3) You mentioned youtube, so I guess you've seen Bosnianbill's channel. He's got a knack for teaching lock picking, and he's set up a website http://www.lock-lab.com. The Lock picking University is his tutorials laid out as a beginners course. *note to admins, I believe I can reference external sites. If wrong please correct.

4) TENSION/TORSION. This is one of the hardest things to learn, and it's 50% of lock picking (possibly more). Focus on tensioning more than manipulating pins initially

5) Embrace Raking. I know it's looked down on compared to SPP, but it REALLY helps with learning tensioning. Because raking is less precise you can focus on the level of torsion. You only need to feel that pins are binding and you don't need to know which one. When you can rake a lock consistently, then you should try to SPP.

6) LEARN TO WALK AWAY. As was said a bit of frustration is expected, with out it there would be no challenge. However, sometimes frustration builds to the point where you are using too much force and actually making it more difficult. Walk away and comeback to it when you are relaxed and focused. If you let frustration build your mind will shut down and practice is useless.

7) Close your eyes and visualize. The purpose of cutaways and clear locks is to show what's going on. They aren't challenging if you can see the pins. But they do help with learning what the pick and wrench are communicating. Since you can't see the pins anyway, you may as well close eyes. I've found that closing my eyes helps a bit more with focus and makes it much easier

8) You've noticed that Master and Kwikset are the recommended training locks. Xeo wouldn't steer you wrong. You've got the right idea about progressive locks, maybe it's your tensioning that's the issue. Ebay and Craigslist are great sources for cheap locks to practice with

9) Some locks easy locks will kick your ass, (see #6). I have one Master lock that opens in seconds with a bogota or cityrake , but trying to SPP it is embarrassingly long.

10) Pick in both directions when applicable. Because the binding order changes when you switch directions some locks are easier one way than the other. It may get tougher or easier, but it does change the challenge slightly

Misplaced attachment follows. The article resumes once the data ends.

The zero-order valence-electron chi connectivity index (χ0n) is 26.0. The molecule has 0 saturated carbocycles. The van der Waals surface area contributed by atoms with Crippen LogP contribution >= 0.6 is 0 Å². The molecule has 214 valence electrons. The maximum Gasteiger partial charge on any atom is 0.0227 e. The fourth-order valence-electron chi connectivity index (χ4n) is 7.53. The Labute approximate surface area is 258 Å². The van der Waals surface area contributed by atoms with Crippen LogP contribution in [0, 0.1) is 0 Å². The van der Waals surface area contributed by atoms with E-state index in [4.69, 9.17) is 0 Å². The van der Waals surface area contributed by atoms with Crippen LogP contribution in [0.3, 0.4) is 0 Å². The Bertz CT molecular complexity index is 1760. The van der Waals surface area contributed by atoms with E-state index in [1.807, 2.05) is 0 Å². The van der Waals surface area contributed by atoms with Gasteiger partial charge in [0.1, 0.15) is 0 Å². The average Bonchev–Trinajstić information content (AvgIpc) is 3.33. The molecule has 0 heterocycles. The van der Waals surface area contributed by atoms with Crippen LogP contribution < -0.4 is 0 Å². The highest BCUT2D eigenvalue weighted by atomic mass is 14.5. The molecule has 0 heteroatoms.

11 ) You'll have your epiphany. One day, for no reason it all becomes much easier. You'll be blitzing through those locks wondering what you were doing wrong up to that point. And then you'll go out and get better locks to get the challenge back and some frustration
JOB: (n.) a series of tasks that aren't enjoyable, but are done in return for money. see Prostitution
A LIVING: (n.) A means of enjoying ones existence that also provides financial compensation. see Freedom
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madja

Newbie

Posts: 4

Joined: Sat Mar 12, 2016 9:38 am

Location: UK

Post Thu May 19, 2016 8:03 pm

Re: beginners frustration

Thank you all again. Have kept with it most days and now single pin picking 4 standard pins in euro keyways. Got a couple of slightly slimmer hooks and they are now my favourites.

Got one masterlock but seemed a bit of a waste of money for something which was cracked in a few minutes (or a few seconds with a rake) [if only people knew how vulnerable their padlocks were!]

Once I'm happy with 5-6 pins then next in line are the spools...
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Oldfast

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OldddffAASSTT the Spin Master Extraordinaire and American Lock Slayer
OldddffAASSTT the Spin Master Extraordinaire and American Lock Slayer

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Joined: Thu Mar 31, 2011 3:16 pm

Location: Michigan

Post Sat May 21, 2016 3:41 am

Re: beginners frustration

That's great! Sounds like you've pushed your way through the
initial doubts/frustrations and making some good progress now.

Plenty of great advice & encouragement here already... so I'll just say, WELCOME! Glad you're here.
" Enjoy the journey AS MUCH as the destination."